Meaning of ABLATIVE in English

ABLATIVE

I. ˈabləd.iv, -ətiv adjective

Etymology: Middle English, from Middle French or Latin; Middle French ablatif, from Latin ablativus, from ablatus + -ivus -ive

1. of a grammatical case : expressing typically the relations of separation and source (as L metu in liberari metu “to be freed from fear”; L ea familia in ea familia ortus “descended from that family”) and also frequently especially in Latin such relations as cause (as L gaudio in exsilire gaudio “to jump for joy”), instrument (as L pugnis in certare pugnis “to fight with fists”), time (as L constituta die “on the appointed day”), place (as L media urbe “in the middle of the city”), accordance (as L meo modo “in my fashion”), specification (as L altero pede in claudus altero pede “lame in one foot”), difference by comparison (as L Ennio in veracior Ennio “more truthful than Ennius”), difference in measure (as L annis in aliquot ante annis “several years before”), or price (as L pecunia in regna addicere pecunia “to sell kingdoms for money”) — used especially in the grammar of Latin, Sanskrit, Hungarian, and Finnish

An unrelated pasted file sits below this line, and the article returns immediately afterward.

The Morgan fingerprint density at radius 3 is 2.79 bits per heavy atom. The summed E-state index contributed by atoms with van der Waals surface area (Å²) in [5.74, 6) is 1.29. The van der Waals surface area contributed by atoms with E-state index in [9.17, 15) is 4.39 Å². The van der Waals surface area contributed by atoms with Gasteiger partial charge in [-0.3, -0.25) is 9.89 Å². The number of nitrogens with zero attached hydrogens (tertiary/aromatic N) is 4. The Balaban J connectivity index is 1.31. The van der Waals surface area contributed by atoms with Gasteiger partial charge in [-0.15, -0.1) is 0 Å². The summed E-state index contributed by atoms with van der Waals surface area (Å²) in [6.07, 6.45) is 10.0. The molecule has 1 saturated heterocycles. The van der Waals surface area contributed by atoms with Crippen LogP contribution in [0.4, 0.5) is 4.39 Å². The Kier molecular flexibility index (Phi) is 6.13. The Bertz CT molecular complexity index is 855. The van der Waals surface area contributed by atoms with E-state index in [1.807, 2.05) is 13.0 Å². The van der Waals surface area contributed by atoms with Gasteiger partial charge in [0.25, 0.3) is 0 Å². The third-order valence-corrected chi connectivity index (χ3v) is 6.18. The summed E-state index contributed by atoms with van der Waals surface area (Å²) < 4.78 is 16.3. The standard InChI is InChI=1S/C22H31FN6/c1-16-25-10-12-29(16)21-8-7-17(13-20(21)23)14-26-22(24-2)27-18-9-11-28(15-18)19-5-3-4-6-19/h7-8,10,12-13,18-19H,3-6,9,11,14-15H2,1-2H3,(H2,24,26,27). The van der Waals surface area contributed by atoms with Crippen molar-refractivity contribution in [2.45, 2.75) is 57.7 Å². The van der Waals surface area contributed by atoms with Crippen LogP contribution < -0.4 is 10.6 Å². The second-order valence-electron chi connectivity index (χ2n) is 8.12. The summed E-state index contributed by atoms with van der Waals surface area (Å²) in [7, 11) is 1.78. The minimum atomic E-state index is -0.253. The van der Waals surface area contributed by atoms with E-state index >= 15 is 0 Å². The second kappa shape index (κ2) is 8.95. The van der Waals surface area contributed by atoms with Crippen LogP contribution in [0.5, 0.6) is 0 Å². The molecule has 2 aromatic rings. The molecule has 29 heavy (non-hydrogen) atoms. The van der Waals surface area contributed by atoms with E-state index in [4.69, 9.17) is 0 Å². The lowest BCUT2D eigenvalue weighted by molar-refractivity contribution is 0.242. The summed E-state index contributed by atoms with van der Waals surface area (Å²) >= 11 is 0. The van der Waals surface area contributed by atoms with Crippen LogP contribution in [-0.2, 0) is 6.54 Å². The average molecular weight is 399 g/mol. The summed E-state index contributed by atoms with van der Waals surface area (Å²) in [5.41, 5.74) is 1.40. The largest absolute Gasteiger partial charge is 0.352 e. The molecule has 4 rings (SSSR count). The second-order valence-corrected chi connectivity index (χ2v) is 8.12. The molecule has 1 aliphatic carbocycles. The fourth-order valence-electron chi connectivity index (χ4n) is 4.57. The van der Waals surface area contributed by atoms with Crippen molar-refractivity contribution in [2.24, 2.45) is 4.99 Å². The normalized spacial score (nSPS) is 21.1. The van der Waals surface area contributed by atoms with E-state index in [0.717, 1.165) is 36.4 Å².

2. : of or belonging to the ablative case

an ablative suffix

II. noun

( -s )

: the ablative case or a form in it

III. “, (ˈ)a|blā- adjective

Etymology: ablate + -ive

: tending to ablate

ablative material on a rocket nose cone

Webster's New International English Dictionary.      Новый международный словарь английского языка Webster.